British National Cinema (National Cinemas)
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With films as diverse as Bhaji on the Beach, The Dam Busters, Trainspotting, The Draughtsman’s Contract, Prick Up Your Ears, Ratcatcher, This Is England and Atonement, British cinema has produced wide-ranging notions of British culture, identity and nationhood. British National Cinema is a comprehensive introduction to the British film industry within an economic, political and social context.
British National Cinema analyzes the politics of film and establishes the difficult context within which British producers and directors have worked. Sarah Street questions why British film-making, production and distribution have always been subject to government apathy and financial stringency. In a comparison of Britain and Hollywood, the author asks to what extent was there a ‘star system’ in Britain and what was its real historical and social function. An examination of genres associated with British film, such as Ealing comedies, Hammer horror, ‘heritage’ films and hybrid forms, confirms the eclectic nature of British cinema. In a final evaluation of British film, she examines the existence of ‘other cinemas’: film-making which challenges the traditional concept of cinema and operates outside mainstream structures in order to deconstruct and replace classical styles and conventions.
Illustrated with over thirty stills from classic British films, British National Cinema provides an accessible and comprehensive exploration of the fascinating development of British cinema.
Have been many interesting representations that challenge the notion that the only films that do well at the box-office or which can be exported reflect very restricted and class-bound notions of ‘Britishness’. As ever, film history is instructive in explaining the origins of the industry’s vulnerability to market forces and tendency towards cycles of boom followed by slump. Success or failure all too often seems to be contingent on external economic factors including balance of payments, tax.
Its powers were not extended. Wilson 34 British national cinema established a Working Party in August 1975 which repeated his 1949 recommendation for a British Film Authority, but yet again the idea was shelved. However, the work of the NFFC’s successor, British Screen, provided some grounds for optimism, even though it was a much more commercially dominated body. Petrie (1991: 86–90) has argued that British Screen operated on more realistic, commercial lines than the NFFC which only supplied.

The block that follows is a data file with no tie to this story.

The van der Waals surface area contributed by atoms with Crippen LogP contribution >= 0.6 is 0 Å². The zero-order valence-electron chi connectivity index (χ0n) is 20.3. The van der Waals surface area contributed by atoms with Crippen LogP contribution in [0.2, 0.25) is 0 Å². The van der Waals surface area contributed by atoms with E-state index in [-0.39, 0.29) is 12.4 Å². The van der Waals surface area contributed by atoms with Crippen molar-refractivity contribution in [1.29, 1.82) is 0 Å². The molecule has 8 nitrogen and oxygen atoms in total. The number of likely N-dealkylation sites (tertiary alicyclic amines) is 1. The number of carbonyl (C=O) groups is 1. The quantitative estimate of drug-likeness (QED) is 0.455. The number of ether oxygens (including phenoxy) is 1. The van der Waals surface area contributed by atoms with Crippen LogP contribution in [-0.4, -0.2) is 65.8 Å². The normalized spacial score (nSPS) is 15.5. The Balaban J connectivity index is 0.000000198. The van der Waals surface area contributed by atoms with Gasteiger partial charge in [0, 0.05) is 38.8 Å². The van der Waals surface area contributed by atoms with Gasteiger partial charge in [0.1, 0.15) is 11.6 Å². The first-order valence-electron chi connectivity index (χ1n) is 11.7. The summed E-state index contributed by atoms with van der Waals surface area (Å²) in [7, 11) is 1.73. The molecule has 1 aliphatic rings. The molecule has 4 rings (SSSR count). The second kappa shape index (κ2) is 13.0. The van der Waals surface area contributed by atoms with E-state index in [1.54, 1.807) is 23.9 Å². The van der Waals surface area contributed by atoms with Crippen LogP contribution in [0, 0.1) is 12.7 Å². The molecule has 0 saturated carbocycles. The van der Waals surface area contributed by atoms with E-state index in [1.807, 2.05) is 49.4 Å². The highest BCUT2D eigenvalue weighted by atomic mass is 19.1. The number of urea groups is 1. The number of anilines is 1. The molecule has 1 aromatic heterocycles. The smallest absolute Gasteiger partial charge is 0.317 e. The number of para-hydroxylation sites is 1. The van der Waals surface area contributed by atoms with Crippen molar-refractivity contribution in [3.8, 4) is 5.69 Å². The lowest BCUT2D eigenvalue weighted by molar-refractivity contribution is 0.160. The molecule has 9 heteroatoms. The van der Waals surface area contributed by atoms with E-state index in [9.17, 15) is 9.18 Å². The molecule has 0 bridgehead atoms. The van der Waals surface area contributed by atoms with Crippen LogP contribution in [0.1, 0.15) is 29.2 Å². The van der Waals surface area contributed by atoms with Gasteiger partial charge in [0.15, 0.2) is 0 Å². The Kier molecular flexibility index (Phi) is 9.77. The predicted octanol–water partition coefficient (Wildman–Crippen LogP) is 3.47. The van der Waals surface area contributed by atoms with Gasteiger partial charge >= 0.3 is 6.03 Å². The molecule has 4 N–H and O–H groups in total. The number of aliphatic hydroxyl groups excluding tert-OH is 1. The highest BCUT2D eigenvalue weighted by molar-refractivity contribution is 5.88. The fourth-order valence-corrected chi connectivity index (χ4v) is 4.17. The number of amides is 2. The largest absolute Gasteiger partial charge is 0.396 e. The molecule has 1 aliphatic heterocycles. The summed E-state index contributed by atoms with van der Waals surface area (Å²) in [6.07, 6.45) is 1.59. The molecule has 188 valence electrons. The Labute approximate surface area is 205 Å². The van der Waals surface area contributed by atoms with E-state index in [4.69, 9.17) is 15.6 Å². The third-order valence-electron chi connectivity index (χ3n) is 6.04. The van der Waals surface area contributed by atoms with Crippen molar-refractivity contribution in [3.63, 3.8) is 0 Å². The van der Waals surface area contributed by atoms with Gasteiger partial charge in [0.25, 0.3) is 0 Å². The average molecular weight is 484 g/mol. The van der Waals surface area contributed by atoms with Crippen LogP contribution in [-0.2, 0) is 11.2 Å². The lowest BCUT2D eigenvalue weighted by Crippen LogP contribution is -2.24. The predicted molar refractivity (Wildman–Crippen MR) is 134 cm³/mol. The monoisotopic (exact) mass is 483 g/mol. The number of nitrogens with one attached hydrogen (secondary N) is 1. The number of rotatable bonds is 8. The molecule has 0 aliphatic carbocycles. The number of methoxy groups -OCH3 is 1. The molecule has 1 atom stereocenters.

Cinema in the 1930s, not only in its aspirations as a film that would export well to America, but also for its affinities to European cinema. This increasingly internationalist trend was already evident in the late 1920s when, for example, German director E. A. Dupont, came to Britain to direct Moulin Rouge (1928) and Piccadilly (1929), two prestigious productions, the latter starring Anna May Wong, the Chinese-American actress who also starred in Hollywood silent Studios, directors and genres.
Made. Peeping Tom concerned filmic self-reflexivity which had never been a dominant strain of classic Hammer horror. Along with two other horror films produced by Anglo-Amalgamated – Horrors of the Black Museum (Arthur Crabtree, 1959) and Circus of Horrors (Sidney Hayers, 1960) – Peeping Tom picks up on a fascination with its own vision/ look which was evident to a lesser degree in Dead of Night. In this sense, the spectator is implicated as a participant observer of the horrors depicted on.
Information which conflicted with her highly respectable reputation on celluloid. Gossip columns rarely mentioned Neagle or discussed her in sexual terms, reassuring the public that good British girls were not ‘like that’. Much was made in publicity of her modest personality and rags-to-riches story, her humble Forest Gate, London origins and rise to fame from the chorus. Picturegoer’s accounts of her early career stressed her ambition and determination to be on the stage and reminded readers.